Alfie Kohn, Stephanie Pace Marshall: Global Competitiveness

Here are some thoughts about Global Competitiveness from two of today's prominent education writers. The view they advocate is, from what I can see, not the mainstream norm.

from "Against ‘Competitiveness’
Why good teachers aren't thinking about the global economy."
By Alfie Kohn (edweek, 9-19-07)

"What if we just ignored the status of students in other countries? That wouldn’t be especially neighborly, but at least we wouldn’t be viewing the gains of children in other lands as a troubling development. Better yet, rather than defending whatever policies will ostensibly help our graduates 'compete,' we could make decisions on the basis of what will help them collaborate effectively. Educators, too, might think in terms of working with—and learning from—their counterparts in other countries.

Even beyond the moral justification for transcending reflexive rivalry, Janet Swenson at Michigan State University points out that 'we’ll all benefit from the best education we can provide to every child on the face of this planet.' She asks: 'Do you care if it’s a child in Africa who finds a cure for cancer rather than a child in your country?'

It took me a while to realize that at the core of the current 'tougher standards' movement is a worldview characterized by artificial scarcity—along with the assumption that schooling is ultimately about economic outcomes. A more reasonable and humane perspective is always hard to come by when we’re told that we’re in a race. The prospects for critical thought are particularly bleak if the race never ends.

Sadder still, the same competitive mind-set shows up as district is pitted against district, school against school, student against student. Several years ago, one superintendent in the Northeast vowed that his city’s test scores would “never be last again” in his state. Like so many others, he was confusing higher scores with better learning. But this appalling statement also implied that his students didn’t have to improve; as long as kids in another community fared even more poorly, he would be satisfied. Such a position is not only intellectually indefensible (because of its focus on relative performance) but also morally bankrupt (because of its indifference to the welfare of children in other places).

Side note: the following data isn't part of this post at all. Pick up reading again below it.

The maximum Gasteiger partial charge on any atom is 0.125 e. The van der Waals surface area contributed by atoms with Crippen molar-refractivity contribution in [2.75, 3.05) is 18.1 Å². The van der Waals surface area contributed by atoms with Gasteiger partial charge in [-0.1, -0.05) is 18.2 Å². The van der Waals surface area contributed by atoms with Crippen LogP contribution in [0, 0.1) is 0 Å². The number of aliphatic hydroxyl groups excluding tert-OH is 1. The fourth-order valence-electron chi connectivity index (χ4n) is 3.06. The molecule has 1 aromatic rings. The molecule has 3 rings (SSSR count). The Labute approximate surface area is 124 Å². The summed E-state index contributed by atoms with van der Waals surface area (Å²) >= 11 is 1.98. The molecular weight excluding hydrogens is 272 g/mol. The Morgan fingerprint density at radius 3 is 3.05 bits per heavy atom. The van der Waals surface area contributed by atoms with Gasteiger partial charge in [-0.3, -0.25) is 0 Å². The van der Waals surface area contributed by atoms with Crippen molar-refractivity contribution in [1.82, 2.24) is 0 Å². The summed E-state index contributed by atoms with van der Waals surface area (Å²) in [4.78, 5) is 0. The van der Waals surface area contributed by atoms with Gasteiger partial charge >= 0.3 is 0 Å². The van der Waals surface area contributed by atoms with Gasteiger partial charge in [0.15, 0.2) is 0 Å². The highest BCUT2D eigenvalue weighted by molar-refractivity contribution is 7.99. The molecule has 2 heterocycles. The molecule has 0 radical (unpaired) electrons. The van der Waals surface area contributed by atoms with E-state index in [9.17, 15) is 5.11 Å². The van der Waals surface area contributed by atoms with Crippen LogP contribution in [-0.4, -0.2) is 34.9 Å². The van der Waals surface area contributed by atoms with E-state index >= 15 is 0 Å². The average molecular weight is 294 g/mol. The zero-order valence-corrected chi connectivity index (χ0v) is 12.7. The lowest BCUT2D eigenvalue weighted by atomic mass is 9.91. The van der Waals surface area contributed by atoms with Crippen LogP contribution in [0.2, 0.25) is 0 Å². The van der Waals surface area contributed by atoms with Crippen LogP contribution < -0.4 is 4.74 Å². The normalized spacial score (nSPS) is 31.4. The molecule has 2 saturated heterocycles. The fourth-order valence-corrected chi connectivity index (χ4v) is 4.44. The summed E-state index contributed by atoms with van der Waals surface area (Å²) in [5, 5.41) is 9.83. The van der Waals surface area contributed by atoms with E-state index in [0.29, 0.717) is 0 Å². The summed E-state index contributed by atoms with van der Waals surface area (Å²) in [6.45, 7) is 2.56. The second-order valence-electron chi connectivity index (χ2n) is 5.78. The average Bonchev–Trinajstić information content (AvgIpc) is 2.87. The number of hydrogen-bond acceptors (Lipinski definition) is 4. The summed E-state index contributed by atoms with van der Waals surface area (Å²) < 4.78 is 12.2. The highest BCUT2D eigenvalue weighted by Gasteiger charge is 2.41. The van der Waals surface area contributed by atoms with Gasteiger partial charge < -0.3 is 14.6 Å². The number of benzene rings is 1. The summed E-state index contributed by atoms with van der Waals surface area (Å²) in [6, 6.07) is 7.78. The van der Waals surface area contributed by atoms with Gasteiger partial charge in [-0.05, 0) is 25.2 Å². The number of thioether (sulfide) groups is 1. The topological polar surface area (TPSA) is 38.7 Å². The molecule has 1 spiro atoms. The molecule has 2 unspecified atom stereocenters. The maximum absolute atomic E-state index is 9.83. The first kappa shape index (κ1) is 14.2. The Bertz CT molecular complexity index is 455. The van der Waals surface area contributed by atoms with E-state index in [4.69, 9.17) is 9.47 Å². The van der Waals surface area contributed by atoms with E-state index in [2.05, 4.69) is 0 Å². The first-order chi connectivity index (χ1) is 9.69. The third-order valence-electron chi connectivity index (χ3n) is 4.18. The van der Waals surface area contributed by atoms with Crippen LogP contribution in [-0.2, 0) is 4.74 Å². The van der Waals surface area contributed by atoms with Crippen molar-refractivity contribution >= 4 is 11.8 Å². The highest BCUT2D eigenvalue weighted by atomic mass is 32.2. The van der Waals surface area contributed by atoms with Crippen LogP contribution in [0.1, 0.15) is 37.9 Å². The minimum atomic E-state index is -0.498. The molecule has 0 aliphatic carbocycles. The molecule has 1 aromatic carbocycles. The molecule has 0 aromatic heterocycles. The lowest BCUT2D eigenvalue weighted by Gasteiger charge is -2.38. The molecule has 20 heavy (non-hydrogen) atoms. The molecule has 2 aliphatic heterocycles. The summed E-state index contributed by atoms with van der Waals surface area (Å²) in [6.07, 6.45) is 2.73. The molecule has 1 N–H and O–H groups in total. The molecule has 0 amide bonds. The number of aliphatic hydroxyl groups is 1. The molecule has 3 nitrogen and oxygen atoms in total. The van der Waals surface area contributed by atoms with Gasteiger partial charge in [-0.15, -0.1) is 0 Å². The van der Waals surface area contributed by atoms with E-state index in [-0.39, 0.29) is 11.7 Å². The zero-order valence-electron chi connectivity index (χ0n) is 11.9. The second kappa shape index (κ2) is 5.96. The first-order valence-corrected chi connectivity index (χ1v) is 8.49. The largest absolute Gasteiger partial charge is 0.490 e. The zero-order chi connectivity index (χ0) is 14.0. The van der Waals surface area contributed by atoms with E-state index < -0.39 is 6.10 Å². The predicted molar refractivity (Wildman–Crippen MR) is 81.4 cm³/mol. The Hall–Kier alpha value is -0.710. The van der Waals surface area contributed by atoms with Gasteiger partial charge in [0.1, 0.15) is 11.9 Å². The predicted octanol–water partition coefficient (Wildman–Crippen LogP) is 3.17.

Almost any policy, it seems, no matter how harmful, can be rationalized in the name of 'competitiveness' by politicians and corporate executives, or by journalists whose imaginations are flatter than the world about which they write. But educators ought to aim higher. Our loyalty, after all, is not to corporations but to children. Our chief concern—our 'bottom line,' if you must—is not victory for some but learning for all." (Kohn, edweek, 9-19-07)
The whole article:

Here's Stephanie Pace Marshall (from Summer Online Educational Leadership, "Two Takes on Whole"):

"Reports are coming out now that focus on the need for students in science, technology, engineering, and math, but unfortunately the focus is on 'How can we make sure U.S. kids are as competitive as kids in India, China, Japan, North Korea, South Korea, and Singapore?' These concerns are driven by competition. You don't hear a lot of conversations about what we're going to do in math and science so that our kids have the tools to advance the human condition. I would submit to you that the primary grounding should be advancing the human condition. When that's the focus of your scientific, mathematical, and technological work, you're going to have an economic driver because advancing the human condition takes an enormous amount of creativity, invention, and imagination.

What has turned off so many kids—especially girls—to science, engineering, and technology is that we've got to be competitive, we've got to make money. We had to beat the Russians during the Cold War. Now, we have to beat the Indians and the Chinese. We should step back and ask, Why are we trying to beat them?" ("Two Takes on Whole" by Amy M. Azzam, Summer Online Educational Leadership, now archived.)

How do people on CR2.0 feel about these perspectives?

Tags: Kohn, Marshall, collaboration, competition, global, standards

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Thank you, thank you, thank you for sharing these viewpoints!

I'm very concerned about how the words "competitive" and "compete" have crept into educators' language.